We've passed five while I fish in my pockets to keep my hands warm. I've got too many gum wrappers and change in there. I'm constantly preoccupied with the resolution to always give exact change, but I never quite make it. I always get stuck somewhere along the way, either forgetting where I put the effing nickels or just feeling sorry for the stupid cashier who has to watch me fish for the precise amount of pennies. I always suspect that those people go home after a hard day of receipt-offering and tell their pet dog Josephine (because all cashiers have one of those) all about those tiresome people who hold up the lines with their damn exact change obsession or their lack of folded bills. I always try to hand my bills over face-up for this reason. It's probably good to be precise. I'm not, generally speaking, but the phrase "precise amount" always reminds me of this gawky kid in one of my politics and debate classes who would always memorize an encyclopedia's worth of facts on the chosen topic of debate but who would always end up making a huge point for the other team because he had no clue how to argue. He reminded me of a grasshopper, and once he was having his say about how much money a white American once paid for a farm as opposed to what a Japanese immigrant paid for a farm and when he got down to the exact figures he quoted the major numbers and then a horribly sad, crestfallen expression settled in as he declared with great defeat that he did not "recall the precise amount of cents". That made me laugh.
There's a movie stub in my pocket also. I don't remember what it was to, but it was probably from way back when I liked to go to movies. Now I can't seem to pay much attention to stuff like that, except maybe on the first level. The dialogue gets too distracting, the people are too pretty, and all I find myself focusing on is the empty space between the actors's gigantic faces, wondering when it's going to get smaller, wondering when my own space is going to get smaller.
There is no one in this elevator whom I would like to eliminate my empty space. If this were a movie, such would not be the case. If this were an indie movie, actually, we'd all get trapped in the elevator due to some power outage, and there'd be a strange assortment of characters, some very attractive, some oddly shaped and strangely enough alright with that, and we'd all have quirky things in our pockets and life-changing character-developing stories to tell. We might even challenge a few stereotypes. Ooh.
Level seven already. How did I miss six? I never liked multiples of six, either, but at least six was three twice. And of course, six three times is a fun one.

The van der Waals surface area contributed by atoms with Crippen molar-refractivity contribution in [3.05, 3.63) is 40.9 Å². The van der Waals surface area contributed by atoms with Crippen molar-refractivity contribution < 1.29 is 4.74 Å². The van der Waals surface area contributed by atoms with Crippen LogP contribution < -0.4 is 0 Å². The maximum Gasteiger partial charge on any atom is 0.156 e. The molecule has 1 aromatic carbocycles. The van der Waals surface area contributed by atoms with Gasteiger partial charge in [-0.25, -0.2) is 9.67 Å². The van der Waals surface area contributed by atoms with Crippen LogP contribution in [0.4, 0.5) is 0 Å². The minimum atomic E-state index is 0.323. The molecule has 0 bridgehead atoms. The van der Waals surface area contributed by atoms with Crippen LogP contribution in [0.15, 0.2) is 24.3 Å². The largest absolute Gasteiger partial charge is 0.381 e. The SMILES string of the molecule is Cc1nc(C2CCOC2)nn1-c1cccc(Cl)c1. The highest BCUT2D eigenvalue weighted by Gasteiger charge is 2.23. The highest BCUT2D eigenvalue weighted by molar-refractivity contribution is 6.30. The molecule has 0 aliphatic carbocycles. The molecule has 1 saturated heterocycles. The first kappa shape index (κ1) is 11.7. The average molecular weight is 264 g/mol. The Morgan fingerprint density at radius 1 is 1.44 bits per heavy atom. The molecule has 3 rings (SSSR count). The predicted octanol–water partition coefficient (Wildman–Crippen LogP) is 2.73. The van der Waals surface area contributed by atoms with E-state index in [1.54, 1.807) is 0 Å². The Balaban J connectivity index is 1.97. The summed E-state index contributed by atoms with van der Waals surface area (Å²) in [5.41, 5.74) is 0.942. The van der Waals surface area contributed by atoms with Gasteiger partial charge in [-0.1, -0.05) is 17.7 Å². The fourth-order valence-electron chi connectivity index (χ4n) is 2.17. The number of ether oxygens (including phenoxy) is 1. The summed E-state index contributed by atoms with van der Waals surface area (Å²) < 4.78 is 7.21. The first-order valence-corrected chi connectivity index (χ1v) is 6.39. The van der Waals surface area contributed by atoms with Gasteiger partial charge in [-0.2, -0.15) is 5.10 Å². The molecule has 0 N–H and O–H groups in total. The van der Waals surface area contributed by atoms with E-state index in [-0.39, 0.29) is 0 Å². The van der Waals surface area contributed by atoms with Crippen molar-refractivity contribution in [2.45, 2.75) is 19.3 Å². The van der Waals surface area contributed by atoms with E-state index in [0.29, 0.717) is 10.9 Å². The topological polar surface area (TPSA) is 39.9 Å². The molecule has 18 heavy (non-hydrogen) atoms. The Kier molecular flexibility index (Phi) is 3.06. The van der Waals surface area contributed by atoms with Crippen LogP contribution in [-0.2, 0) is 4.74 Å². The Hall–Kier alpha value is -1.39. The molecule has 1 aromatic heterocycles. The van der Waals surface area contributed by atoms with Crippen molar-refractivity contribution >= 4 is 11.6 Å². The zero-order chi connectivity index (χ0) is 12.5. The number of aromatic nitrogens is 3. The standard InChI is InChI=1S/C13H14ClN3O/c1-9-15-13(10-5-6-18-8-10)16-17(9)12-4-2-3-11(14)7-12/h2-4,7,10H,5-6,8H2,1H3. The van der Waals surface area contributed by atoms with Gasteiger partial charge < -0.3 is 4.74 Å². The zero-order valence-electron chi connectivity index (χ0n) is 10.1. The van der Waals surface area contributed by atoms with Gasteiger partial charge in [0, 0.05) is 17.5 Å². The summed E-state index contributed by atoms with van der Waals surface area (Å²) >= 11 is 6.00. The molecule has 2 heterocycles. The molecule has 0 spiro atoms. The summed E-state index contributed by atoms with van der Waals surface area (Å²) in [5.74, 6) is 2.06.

I think Justin Timberlake is the antichrist sometimes.
We're almost at eight, and I'm having some seperation anxiety. I don't really want to be left with the man who personifies a below-highway-to-hell level of AC/DC music, and by now the flavorful smell of my female elevator friend's gum has become a comfort. But no, ding says the elevator and as soon as the doors have parted she seems to have vanished. As she disappears from my line of sight and the doors shut themselves again I wish maybe I was a bit more like her. I'm not sure why. Other people always seem to have more interesting qualities than your own.
The reliable sound of the doors dragging themselves shut for takeoff is interrupted by a hand intruding into our travel-space- a guy just barely made it, and both Highway to Hell wannabe and myself let this newbie glimpse a set of smiles at his nick-of-time arrival, and he seems reassured. Not that he needs it, I decide as I note his very rough, very coffee-house acoustic jacket. This is a fellow who is sure of why he is here. He probably even knows the best place to stand in the elevator. He might even call it a lift to impress the UK folks. I decide not to envy his jacket but to content myself with observation.
He reminds me of the song Landslide, or he looks like someone who would like that song. The most memorable person I ever knew loved that song, which I always thought was a little weird because he, unlike Mr. New Jacket, didn't look like the type that would. He liked Hendrix and The Velvet Underground and The Doors and anything that might convey the feeling of being smoked out of his mind… not that he ever was. In rare moments of not being in love with him I wondered if that made him a coward in some ways, but then he'd do things like color-organize my pencils and write notes to himself on his hand and wave to total strangers and I'd basically forget about how afraid he seemed. I think everyone needs to be lost at some point or another if they're going to find anything, but the idea of actually searching doesn't appeal to a lot of people. Searching can be frightening, I wonder now if he ever tried it.